Niagara Gazette — • The bottom line: This senior can expect the school tax to go up about $7 a month — if the voters approve the budget.
• Can you spare $7 a month for good schools?
• If, God forbid, you do not have these Star exemptions, check with your town’s assessor.
• If your household income is less than $29,000, you may qualify for even more savings.
The school board believes that the majority of those living within the Lewiston-Porter School District are proud of their school system and want to see it continue.
Next on the ballot is the capital improvement bond issue.
Every five years, the state requires that school districts complete a professional Building Condition Survey.
I sit on the school board’s Facilities Committee. Since 2010, we have been reviewing this survey.
We have met with our financial consultants to determine how much funding can be borrowed, in a way that will not impact the school taxpayer. That determination set the limit on what we will spend on repairs now. Capital funds are separate from school operating funds. The two budgets do not mix.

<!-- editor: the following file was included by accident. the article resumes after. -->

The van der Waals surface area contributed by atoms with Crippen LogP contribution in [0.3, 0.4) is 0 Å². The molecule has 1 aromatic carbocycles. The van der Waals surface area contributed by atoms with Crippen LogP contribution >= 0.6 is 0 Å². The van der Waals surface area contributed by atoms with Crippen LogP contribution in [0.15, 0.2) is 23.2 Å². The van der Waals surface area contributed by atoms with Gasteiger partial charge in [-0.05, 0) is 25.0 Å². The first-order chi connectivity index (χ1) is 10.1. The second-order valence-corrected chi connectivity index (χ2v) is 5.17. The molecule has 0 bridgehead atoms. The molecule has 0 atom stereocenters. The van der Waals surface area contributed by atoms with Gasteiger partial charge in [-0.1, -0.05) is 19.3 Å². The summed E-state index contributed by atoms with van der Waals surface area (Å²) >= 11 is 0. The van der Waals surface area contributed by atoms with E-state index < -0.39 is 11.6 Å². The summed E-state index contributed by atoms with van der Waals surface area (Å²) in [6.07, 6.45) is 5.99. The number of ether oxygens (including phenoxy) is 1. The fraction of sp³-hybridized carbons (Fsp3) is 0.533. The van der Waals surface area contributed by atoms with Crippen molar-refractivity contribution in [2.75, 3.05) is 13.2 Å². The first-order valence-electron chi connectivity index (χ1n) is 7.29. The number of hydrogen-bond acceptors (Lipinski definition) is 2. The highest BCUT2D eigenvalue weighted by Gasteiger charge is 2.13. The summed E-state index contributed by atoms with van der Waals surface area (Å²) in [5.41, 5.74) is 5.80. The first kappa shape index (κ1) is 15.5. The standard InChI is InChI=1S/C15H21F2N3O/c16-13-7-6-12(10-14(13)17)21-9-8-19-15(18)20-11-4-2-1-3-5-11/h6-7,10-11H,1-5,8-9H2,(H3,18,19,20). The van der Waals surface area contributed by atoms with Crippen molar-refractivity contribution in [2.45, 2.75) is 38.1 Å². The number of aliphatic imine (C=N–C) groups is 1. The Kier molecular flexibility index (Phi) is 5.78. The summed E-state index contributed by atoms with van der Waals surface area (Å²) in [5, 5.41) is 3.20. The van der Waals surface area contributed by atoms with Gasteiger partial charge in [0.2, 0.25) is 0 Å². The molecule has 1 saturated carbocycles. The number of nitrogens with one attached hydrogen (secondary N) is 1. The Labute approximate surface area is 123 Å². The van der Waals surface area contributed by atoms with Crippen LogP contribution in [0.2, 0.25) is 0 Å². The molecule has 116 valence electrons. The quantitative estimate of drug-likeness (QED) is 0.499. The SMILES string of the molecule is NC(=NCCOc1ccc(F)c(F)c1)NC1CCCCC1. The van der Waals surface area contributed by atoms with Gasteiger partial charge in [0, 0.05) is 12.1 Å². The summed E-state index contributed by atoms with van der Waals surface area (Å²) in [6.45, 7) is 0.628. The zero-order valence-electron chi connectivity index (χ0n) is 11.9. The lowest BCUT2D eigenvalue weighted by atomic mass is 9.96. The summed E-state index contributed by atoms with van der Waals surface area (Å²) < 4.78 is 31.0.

The state sets priorities:
• PRIORITY ONE: Mandated items such as health and safety and handicapped accessibility. It also includes items that have a useful life of less than three years. Most of these are not very “exciting”, i.e. emergency lighting, a sewage lift station and leaking roofs.
• PRIORITY TWO: Includes items that will create energy savings; repairs to major systems like roofs, external brick work; mechanical, electrical and technology systems. The swimming pool at the high school, which was built in 1967 and is on the second floor, has been leaking and patched for years. Those leaks also created major problems on the floor below. We have State Education approval to move the pool to a ground floor location. Much of the brick work at the high school needs repair; the list is long.